Following two very long, difficult days on the road, we now had a whole day to spend in Shigatse, the second largest city of Tibet. It was the traditional seat of the Panchen Lama, second in authority only to the Dalai Lama.
The 10th Panchen Lama had remained in Tibet after the Chinese take-over. A petition that he presented to the government of Mao Zedong earned him 14 years as a political prisoner.
After his release in 1978, the Panchen Lama travelled throughout Tibet, working to preserve Tibetan culture and for the improvement of Tibetan lives.
In 1989, after giving an extraordinary public speech criticizing the Chinese government, the 10th Panchen Lama died at age 51, in mysterious circumstances.
The 6 year old boy who was recognized by the Dalai Lama as the new and true Panchen Lama in 1995, was promptly abducted by Beijing and has not been seen since.
China appointed their own Panchen Lama who is now a delegate of their government, but he was denounced by the Dalai Lama.
What has this to do with my visit to Tibet?
I always felt passionately that Tibet should never have been annexed by China. It’s a different country and a different culture. It’s a very unique culture.
Recently, a Tibetan delegate was granted audience at the White House, to ask for help from the USA. Our president replied by “thanking her”, and asking her to “say hello”. ??? Not a great gesture of encouragement.
At the time I was in Shigatse, this was all still in the future.
When I looked through my pictures of the town, and compared them with recent images, I became confused and I was obliged to hunt around the internet to satisfy myself I wasn’t imagining things.
The image here is how the fortress looked circa 1934.
In 1961, at the instigation of the Chinese, the fort was dismantled, rock by rock, by hundreds of Tibetans.
At left, is what I photographed in 1986.
It has now been rebuilt and looks totally different.
It has been turned into a tourist destination instead of the mystic and possibly religious experience it once was.
The temple was several stories high and these were connected by steep ladder-like stairways.
Inside the temple I came face to face with the Tibet I had always dreamed of. I recognized the mystic gloom and the scent of yak butter and incense. I recognized the monks chant. But how? I had never even heard a recording of the sound. The atmosphere was reminiscent of temples in the Far East, but not the same. The monk’s voices were different, so too the music, which was played on conch horns, cymbals and drums. I wanted to stay there, mesmerized, drinking it in, but our little apprentice monk urged us on, saying “shall we go?” in perfect English.
There were numerous rooms like this one, each dedicated to a different incarnation of a lama or a Buddha. The altars were covered by hundreds of tiny yak fat candles and yak butter ornaments. All other surfaces were painted in wildly garish colours. The low ceiling was supported by thick wooden posts into which had been stuck all manner of offerings, safety-pins being very popular. We placed some postcards on one of the altars.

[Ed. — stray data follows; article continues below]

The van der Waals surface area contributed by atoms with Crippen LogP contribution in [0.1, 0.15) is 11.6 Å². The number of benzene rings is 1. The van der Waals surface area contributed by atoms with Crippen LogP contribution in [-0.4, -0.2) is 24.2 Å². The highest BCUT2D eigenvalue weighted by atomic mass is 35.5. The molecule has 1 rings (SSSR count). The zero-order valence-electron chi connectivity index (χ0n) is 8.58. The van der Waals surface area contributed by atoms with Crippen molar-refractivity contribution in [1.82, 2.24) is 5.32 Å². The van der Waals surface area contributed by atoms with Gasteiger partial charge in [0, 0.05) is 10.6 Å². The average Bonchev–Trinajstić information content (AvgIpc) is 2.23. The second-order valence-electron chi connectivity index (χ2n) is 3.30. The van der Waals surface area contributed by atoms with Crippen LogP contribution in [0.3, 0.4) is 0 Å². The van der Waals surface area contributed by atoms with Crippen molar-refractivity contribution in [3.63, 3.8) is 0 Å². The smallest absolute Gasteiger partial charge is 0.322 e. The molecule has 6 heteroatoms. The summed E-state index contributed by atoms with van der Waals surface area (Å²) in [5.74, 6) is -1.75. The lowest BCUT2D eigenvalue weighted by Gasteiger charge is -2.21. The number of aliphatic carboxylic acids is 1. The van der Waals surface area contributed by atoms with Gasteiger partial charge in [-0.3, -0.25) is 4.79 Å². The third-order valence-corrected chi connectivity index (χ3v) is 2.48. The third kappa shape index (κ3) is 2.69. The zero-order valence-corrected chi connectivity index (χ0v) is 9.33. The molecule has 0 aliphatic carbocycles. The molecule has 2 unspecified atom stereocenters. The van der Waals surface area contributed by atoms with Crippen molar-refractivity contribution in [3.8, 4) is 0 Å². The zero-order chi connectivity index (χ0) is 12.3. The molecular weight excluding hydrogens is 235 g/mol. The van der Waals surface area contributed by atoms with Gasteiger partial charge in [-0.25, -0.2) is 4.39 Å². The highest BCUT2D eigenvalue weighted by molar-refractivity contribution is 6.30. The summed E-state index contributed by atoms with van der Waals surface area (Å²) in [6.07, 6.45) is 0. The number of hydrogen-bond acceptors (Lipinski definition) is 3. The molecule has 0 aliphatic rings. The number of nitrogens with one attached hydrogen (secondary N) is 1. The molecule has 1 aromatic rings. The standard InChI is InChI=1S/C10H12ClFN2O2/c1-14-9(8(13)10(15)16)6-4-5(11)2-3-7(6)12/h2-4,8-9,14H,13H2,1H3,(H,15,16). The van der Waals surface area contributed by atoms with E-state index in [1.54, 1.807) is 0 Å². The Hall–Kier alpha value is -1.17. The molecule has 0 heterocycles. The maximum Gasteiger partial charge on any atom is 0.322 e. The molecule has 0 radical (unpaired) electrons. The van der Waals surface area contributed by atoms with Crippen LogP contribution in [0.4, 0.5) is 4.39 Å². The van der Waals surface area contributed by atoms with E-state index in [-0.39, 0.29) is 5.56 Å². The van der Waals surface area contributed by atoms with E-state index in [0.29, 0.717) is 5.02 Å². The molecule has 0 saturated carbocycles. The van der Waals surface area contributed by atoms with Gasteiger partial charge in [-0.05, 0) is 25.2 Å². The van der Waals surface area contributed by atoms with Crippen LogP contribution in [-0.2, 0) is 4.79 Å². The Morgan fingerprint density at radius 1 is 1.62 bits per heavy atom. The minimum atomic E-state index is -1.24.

I am not religious but in this instance I felt very respectful. We were following the same clockwise rotation around the temple as the many pilgrims who came there daily and who mostly ignored us unless they approached to quietly ask “Dalai Lama picture?”
In the afternoon, we took a walk around town, poking around in the market, where I purchased a Tibetan fur hat (I was collecting hats then) and an old prayer wheel.
In a fairly large “department” store, we witnessed what it is like to live in a place where supplies of everything are limited.
Display counters were very simple and the floors were bare concrete. The people shopping at the store all seemed to be dressed in the basic Chinese costume.
Tibetans seemed to prefer shopping in the market or stalls that were set up here and there everywhere. I daresay there was some vague organization to the whole thing but to us it seemed rather chaotic.
By early evening, we were exhausted from all our activity at the un-accustomed altitude, and we couldn’t face another awful Chinese meal, so we decided to forgo supper and fell into bed, Tim with all his clothes on, including his parka.
Breakfast in the morning was delayed due to general disorganization of the hotel and its sulky Chinese staff who seemed not to care a great deal for us. In the end Tim and I settled for the dried fruit and nuts purchased in case of just such an eventuality, and made ourselves a hot drink using the thermos water in our room.
It was a freezing cold morning as we set off, huddled in our transport, but within a short time we arrived at Gyanste, some 60 kilometres along our route.
The monastery we visited there was temporarily unoccupied.Light shafting through ceiling windows cast an eerie light in the room where the monks robes were all piled up in rows.
It was as if they had all suddenly vanished in the middle of their prayers.
Outside temple dogs gamboled about enjoying their status as the re-incarnations of lamas. They were stout little dogs with short legs. I wanted to cuddle them but thought it not advisable. For various reasons.
After our brief stop at Gyantse, we climbed back aboard our bus for the last long drive to Lhasa, our ultimate destination, my dream come true…